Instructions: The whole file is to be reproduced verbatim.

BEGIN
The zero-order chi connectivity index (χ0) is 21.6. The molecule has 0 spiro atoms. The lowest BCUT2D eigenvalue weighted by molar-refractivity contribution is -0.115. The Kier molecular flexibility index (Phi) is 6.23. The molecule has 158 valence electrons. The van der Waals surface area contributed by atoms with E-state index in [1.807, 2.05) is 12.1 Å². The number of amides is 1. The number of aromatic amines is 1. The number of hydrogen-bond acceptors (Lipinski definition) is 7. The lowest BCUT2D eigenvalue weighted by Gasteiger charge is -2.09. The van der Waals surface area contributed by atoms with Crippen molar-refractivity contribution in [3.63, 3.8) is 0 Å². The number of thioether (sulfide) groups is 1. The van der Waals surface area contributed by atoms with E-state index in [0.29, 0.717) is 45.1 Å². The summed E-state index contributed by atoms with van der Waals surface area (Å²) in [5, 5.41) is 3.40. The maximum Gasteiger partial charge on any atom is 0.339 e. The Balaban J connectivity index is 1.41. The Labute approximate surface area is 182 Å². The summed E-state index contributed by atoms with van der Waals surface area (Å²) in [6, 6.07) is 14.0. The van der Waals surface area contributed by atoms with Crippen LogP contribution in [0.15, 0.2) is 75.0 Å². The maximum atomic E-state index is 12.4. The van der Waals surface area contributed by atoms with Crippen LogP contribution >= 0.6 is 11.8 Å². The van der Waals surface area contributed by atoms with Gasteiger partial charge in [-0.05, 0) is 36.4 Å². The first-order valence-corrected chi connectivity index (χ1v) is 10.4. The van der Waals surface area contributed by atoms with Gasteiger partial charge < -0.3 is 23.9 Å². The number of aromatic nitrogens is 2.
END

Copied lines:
The zero-order chi connectivity index (χ0) is 21.6. The molecule has 0 spiro atoms. The lowest BCUT2D eigenvalue weighted by molar-refractivity contribution is -0.115. The Kier molecular flexibility index (Phi) is 6.23. The molecule has 158 valence electrons. The van der Waals surface area contributed by atoms with E-state index in [1.807, 2.05) is 12.1 Å². The number of amides is 1. The number of aromatic amines is 1. The number of hydrogen-bond acceptors (Lipinski definition) is 7. The lowest BCUT2D eigenvalue weighted by Gasteiger charge is -2.09. The van der Waals surface area contributed by atoms with Crippen molar-refractivity contribution in [3.63, 3.8) is 0 Å². The number of thioether (sulfide) groups is 1. The van der Waals surface area contributed by atoms with E-state index in [0.29, 0.717) is 45.1 Å². The summed E-state index contributed by atoms with van der Waals surface area (Å²) in [5, 5.41) is 3.40. The maximum Gasteiger partial charge on any atom is 0.339 e. The Balaban J connectivity index is 1.41. The Labute approximate surface area is 182 Å². The summed E-state index contributed by atoms with van der Waals surface area (Å²) in [6, 6.07) is 14.0. The van der Waals surface area contributed by atoms with Crippen LogP contribution in [0.15, 0.2) is 75.0 Å². The maximum atomic E-state index is 12.4. The van der Waals surface area contributed by atoms with Crippen LogP contribution >= 0.6 is 11.8 Å². The van der Waals surface area contributed by atoms with Gasteiger partial charge in [-0.05, 0) is 36.4 Å². The first-order valence-corrected chi connectivity index (χ1v) is 10.4. The van der Waals surface area contributed by atoms with Gasteiger partial charge < -0.3 is 23.9 Å². The number of aromatic nitrogens is 2.